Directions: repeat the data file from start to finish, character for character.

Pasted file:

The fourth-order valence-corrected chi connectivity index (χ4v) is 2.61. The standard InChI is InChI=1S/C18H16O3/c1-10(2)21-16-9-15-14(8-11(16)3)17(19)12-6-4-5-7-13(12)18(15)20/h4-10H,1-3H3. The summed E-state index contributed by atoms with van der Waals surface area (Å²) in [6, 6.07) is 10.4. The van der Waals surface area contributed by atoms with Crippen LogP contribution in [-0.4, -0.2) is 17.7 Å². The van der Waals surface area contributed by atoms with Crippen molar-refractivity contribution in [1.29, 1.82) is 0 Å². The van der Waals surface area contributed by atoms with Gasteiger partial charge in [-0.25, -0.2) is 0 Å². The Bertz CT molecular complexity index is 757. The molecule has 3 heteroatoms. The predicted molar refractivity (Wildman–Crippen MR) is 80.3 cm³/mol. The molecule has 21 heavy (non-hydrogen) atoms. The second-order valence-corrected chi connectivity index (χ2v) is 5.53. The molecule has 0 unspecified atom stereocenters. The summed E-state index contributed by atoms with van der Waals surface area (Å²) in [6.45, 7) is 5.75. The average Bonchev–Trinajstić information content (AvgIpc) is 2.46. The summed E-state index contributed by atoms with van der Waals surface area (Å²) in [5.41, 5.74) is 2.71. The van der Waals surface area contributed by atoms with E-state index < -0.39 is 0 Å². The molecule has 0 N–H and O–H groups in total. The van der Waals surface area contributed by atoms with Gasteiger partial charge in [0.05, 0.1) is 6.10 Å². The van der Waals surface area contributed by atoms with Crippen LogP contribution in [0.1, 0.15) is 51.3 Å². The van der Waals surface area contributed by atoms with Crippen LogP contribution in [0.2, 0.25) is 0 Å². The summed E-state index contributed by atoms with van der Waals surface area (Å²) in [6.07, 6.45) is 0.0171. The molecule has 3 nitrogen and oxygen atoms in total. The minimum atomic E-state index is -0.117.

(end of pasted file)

The fourth-order valence-corrected chi connectivity index (χ4v) is 2.61. The standard InChI is InChI=1S/C18H16O3/c1-10(2)21-16-9-15-14(8-11(16)3)17(19)12-6-4-5-7-13(12)18(15)20/h4-10H,1-3H3. The summed E-state index contributed by atoms with van der Waals surface area (Å²) in [6, 6.07) is 10.4. The van der Waals surface area contributed by atoms with Crippen LogP contribution in [-0.4, -0.2) is 17.7 Å². The van der Waals surface area contributed by atoms with Crippen molar-refractivity contribution in [1.29, 1.82) is 0 Å². The van der Waals surface area contributed by atoms with Gasteiger partial charge in [-0.25, -0.2) is 0 Å². The Bertz CT molecular complexity index is 757. The molecule has 3 heteroatoms. The predicted molar refractivity (Wildman–Crippen MR) is 80.3 cm³/mol. The molecule has 21 heavy (non-hydrogen) atoms. The second-order valence-corrected chi connectivity index (χ2v) is 5.53. The molecule has 0 unspecified atom stereocenters. The summed E-state index contributed by atoms with van der Waals surface area (Å²) in [6.45, 7) is 5.75. The average Bonchev–Trinajstić information content (AvgIpc) is 2.46. The summed E-state index contributed by atoms with van der Waals surface area (Å²) in [5.41, 5.74) is 2.71. The van der Waals surface area contributed by atoms with E-state index < -0.39 is 0 Å². The molecule has 0 N–H and O–H groups in total. The van der Waals surface area contributed by atoms with Gasteiger partial charge in [0.05, 0.1) is 6.10 Å². The van der Waals surface area contributed by atoms with Crippen LogP contribution in [0.1, 0.15) is 51.3 Å². The van der Waals surface area contributed by atoms with Crippen LogP contribution in [0.2, 0.25) is 0 Å². The summed E-state index contributed by atoms with van der Waals surface area (Å²) in [6.07, 6.45) is 0.0171. The molecule has 3 nitrogen and oxygen atoms in total. The minimum atomic E-state index is -0.117.